For the past 2 months we’ve been operating under a bring–your–own–device (BYOD) policy in one of the modules I’m co-ordinating. Actually, it’s the module that I’m evaluating for my PhD, and the BYOD policy is just one component of a completely restructured approach to the curriculum.
Some background: Physiotherapy students work to solve clinical problems (in the form of cases) in small groups. They set their own learning objectives related to management of the patient in the case, and have to do basic research after identifying gaps in their knowledge around the case. They work in Google Docs to collaboratively develop case notes based on their research, and we (the facilitators) provide feedback on Docs to help guide students towards developing a reliable set of notes.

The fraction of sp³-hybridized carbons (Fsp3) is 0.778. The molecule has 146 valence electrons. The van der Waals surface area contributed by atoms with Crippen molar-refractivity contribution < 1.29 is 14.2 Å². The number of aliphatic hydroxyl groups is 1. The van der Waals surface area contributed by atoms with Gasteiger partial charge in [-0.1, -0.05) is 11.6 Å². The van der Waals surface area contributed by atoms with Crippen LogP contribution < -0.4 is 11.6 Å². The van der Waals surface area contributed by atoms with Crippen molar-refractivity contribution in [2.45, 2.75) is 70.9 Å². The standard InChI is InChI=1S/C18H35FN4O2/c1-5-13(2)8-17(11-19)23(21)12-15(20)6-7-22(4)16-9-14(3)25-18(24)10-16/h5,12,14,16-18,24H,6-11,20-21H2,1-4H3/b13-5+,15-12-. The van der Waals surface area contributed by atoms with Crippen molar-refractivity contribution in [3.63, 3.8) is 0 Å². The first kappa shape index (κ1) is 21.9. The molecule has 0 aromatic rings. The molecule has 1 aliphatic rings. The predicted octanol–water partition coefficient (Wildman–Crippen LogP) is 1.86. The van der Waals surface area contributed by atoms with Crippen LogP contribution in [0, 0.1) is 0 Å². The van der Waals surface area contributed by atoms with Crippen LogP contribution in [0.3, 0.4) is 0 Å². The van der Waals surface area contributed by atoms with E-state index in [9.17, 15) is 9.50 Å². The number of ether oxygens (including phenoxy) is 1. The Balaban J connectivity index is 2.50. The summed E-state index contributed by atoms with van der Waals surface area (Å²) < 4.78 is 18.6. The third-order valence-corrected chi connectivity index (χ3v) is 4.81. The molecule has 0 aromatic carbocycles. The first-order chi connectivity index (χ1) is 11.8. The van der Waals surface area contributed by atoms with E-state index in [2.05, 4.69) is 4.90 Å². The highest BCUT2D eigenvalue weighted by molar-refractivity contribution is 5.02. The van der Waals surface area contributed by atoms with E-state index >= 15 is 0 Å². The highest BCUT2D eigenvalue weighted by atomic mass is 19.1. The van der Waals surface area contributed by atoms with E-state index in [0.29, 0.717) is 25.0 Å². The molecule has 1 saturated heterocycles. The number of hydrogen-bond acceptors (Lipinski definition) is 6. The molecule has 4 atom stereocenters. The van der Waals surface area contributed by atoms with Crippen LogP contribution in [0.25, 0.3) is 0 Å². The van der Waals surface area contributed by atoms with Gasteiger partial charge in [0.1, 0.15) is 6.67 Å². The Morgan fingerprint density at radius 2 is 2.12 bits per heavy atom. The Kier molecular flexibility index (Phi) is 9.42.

We had to make sure that we had reliable wi-fi in all the venues we’re using, which meant having a router installed in someone’s office to make sure that we had the coverage we needed. We knew that we’d never be able to provide the devices for the students, so we told them that, in addition to using the recommended textbooks for the module, we’re encouraging them to bring whatever devices they own, to use in class.
So far it seems to be working well. Students began the module by setting group norms, one of which (we were surprised to see) was that students using the devices had to be using it for the benefit of the group. We’ve had cases where group members have asked their peers to get off Facebook / stop SMS’ing and start researching. We don’t police the students and trust that they’re using the devices to advance their groups understanding of the case. We also see them updating their case notes during the class, and setting each other homework tasks.
I’m going to be including a few questions around our BYOD policy in the focus groups I’ll be running in a week or so, and will comment on the results here.